It’s true, however, that even more the more Twitter-literate amongst us can struggle to know where to start. Careers advisers tell us that strategic Twitter usage is key, but exactly what this entails can be more confusing. Frequently cited advice tells us to follow companies and organisations we’d like to work for, and check their tweets regularly to see if they have any jobs advertised, or potentially tweet to them, to get your name known to those behind the accounts. This is obviously a great start, but it is only really the tip of an iceberg as Twitter job-hunting goes, and stopping there means you’re likely to miss out on opportunities from smaller firms you may not have heard of before.
To step up your search, look out for organisations which compile SME job listings in your desired industry for you. In the media industry, for example, which is notoriously difficult for graduates to break into (especially if they would, quite understandably, prefer a salary), there are various sites such as Media Muppet and Media Moose which advertise vacancies at huge swathes of companies, many of which your average graduate will never have heard of before.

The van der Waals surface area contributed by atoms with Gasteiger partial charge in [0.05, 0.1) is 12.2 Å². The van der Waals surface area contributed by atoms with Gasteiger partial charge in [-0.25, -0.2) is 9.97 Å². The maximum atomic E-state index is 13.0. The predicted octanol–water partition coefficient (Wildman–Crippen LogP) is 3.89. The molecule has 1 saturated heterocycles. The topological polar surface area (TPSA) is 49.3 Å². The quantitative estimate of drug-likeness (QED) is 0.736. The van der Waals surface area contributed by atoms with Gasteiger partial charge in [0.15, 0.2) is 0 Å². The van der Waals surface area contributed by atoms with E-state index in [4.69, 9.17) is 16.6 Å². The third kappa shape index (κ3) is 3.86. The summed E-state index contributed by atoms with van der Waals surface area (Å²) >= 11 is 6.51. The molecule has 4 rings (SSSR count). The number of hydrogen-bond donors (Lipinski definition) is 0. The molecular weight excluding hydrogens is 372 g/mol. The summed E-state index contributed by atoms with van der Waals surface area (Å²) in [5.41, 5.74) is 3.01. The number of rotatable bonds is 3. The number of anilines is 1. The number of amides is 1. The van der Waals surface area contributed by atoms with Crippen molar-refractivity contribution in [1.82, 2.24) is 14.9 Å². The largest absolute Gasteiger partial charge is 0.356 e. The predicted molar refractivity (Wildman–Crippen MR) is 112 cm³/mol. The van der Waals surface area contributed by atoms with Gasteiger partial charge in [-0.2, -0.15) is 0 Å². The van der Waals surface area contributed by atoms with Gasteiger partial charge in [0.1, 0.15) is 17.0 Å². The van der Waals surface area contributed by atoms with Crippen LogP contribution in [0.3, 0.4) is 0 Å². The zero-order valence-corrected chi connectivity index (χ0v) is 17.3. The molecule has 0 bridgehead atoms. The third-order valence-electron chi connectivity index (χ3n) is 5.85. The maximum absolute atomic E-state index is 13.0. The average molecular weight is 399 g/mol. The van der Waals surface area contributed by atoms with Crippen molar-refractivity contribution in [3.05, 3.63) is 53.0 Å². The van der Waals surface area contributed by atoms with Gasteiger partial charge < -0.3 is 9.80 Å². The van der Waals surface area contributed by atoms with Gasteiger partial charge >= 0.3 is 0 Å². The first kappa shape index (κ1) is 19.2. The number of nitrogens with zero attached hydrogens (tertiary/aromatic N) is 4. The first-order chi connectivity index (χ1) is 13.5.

Simply Googling or Twitter-searching for the Twitter accounts of job listing sites or organisations will bring up plenty of results. Having identified an account, check out the sorts of tweets they are posting: if all of the jobs advertised are senior positions with salaries to match, then realistically, the average graduate will be wasting their time considering applying for them, and they may serve largely as a distraction. It is far more sensible- and a far more efficient use of time - to look for organisations which tweet about jobs which are suitable for graduates or trainees, at lower or entry levels, so whilst it certainly does not hurt to follow accounts advertising higher-level posts, these should not be a young job-seeker’s primary target.